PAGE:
The internationalisation of higher education has influenced the dramatic rise in the mobility of students, academics and knowledge across borders. There has been growing research interest focusing on international students studying abroad. While the student experience is an area of education that is often researched, most research focuses on experiences of undergraduate students. Also in the context of international students, greater research emphasis has been placed on the academic experiences and support available for undergraduates. While such research is important, less attention has been paid to the non-academic experiences of International Post-Graduate Research Students with Families (IPGRSF). This article seeks to fill this gap by focusing on the social worlds of IPGRSF in the UK, examining students’ nuclear family contexts that are often marginalised in discourse. The article legitimises the IPGRSF subaltern world by focusing on how students negotiate its demands; how they negotiate their roles as research students with their other roles as spouses and parents, and the interrelationships among these roles; and how the university as an institution interacts with the students’ subaltern world. The findings show that language plays a significant role in shaping the process of mobility as well as influencing the students’ and their families’ integration and networking in the host country. Also, the findings suggest that students often had positive experiences at departmental level, but felt let down by the wider university support.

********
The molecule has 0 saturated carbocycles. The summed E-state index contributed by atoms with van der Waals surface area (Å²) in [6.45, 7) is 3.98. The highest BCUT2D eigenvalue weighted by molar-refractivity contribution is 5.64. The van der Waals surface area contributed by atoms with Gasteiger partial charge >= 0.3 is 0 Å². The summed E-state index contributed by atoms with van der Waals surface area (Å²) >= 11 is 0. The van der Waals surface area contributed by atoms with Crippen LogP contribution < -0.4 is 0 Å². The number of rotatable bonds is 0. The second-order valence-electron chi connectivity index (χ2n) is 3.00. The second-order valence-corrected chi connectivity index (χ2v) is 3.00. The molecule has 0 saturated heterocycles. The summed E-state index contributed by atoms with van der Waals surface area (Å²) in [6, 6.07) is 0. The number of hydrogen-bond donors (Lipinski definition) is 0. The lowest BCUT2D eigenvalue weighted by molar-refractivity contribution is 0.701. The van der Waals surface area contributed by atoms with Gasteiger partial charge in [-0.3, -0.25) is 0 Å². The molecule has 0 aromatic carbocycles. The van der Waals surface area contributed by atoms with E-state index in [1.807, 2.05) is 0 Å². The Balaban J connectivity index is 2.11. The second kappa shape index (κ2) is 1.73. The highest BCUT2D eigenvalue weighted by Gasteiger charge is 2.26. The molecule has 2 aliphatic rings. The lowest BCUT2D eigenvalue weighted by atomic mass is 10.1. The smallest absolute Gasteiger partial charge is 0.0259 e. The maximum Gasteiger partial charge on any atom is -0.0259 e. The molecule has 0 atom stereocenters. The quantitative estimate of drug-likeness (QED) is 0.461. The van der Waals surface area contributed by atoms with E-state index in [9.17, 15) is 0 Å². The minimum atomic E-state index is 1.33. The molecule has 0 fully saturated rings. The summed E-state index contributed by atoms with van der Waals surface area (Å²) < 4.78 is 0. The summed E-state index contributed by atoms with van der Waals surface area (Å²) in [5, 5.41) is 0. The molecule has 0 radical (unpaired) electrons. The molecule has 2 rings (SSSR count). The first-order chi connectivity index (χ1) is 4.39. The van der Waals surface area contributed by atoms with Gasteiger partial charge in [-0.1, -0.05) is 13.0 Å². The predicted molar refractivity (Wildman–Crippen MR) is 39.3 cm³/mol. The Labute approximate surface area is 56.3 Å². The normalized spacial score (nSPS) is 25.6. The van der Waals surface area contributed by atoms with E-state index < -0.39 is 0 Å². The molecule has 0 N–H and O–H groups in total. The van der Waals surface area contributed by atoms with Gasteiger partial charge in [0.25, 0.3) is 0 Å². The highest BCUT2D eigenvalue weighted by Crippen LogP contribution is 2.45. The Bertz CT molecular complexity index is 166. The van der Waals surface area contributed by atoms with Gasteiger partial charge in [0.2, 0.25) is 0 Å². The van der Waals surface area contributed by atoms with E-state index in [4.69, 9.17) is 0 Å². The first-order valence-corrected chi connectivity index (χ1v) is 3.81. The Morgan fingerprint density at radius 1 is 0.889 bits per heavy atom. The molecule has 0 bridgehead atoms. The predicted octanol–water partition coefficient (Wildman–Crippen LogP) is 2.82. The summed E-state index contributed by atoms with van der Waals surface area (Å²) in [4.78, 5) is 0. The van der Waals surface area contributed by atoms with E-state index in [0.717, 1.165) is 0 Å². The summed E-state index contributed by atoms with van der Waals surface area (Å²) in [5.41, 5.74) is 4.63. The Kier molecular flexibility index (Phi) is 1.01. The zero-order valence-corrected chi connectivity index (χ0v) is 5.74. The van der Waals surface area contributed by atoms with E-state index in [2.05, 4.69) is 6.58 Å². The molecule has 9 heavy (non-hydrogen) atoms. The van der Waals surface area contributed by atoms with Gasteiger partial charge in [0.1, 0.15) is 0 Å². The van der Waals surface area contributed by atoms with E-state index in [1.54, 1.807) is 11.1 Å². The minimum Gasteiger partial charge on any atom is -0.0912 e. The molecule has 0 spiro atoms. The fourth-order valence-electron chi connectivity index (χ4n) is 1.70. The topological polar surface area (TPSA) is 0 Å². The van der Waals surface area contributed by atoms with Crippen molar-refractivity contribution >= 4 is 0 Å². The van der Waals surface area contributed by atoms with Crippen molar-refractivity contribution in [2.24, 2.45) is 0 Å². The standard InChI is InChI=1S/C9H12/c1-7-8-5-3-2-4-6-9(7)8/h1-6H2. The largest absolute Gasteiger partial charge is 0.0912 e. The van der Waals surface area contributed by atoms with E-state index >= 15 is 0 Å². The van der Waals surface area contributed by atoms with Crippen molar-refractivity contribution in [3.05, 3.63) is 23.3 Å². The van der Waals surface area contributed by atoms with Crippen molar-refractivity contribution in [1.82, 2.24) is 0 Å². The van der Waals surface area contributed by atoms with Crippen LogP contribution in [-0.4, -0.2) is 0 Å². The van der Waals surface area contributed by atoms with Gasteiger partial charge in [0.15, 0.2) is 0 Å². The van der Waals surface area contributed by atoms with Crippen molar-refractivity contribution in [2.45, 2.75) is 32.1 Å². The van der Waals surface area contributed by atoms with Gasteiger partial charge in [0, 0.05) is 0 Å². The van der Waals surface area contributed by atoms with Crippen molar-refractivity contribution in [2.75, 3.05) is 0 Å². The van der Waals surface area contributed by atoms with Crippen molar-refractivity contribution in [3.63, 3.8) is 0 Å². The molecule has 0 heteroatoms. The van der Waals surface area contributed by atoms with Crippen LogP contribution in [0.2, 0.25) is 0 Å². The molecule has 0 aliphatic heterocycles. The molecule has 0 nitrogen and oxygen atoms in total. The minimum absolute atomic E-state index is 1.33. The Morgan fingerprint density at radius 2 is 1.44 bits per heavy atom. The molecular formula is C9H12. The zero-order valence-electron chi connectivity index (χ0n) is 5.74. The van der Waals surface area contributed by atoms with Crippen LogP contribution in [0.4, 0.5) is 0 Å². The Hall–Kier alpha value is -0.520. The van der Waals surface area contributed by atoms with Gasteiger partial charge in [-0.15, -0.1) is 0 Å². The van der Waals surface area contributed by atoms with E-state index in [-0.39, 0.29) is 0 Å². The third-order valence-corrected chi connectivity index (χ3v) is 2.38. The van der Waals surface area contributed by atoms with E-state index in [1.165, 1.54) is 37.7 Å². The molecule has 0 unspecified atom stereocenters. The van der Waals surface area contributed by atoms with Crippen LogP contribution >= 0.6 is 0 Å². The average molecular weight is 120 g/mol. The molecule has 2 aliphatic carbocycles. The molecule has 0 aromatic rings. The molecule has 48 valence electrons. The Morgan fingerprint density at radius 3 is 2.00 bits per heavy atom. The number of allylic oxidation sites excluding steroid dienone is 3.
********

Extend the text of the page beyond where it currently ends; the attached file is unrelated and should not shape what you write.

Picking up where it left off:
Bibliographical noteThis is an Accepted Manuscript of an article published by Taylor & Francis in Journal of Further and Higher Education on 21/02/2017, available online: http://www.tandfonline.com/10.1080/0309877X.2016.1261090
- international students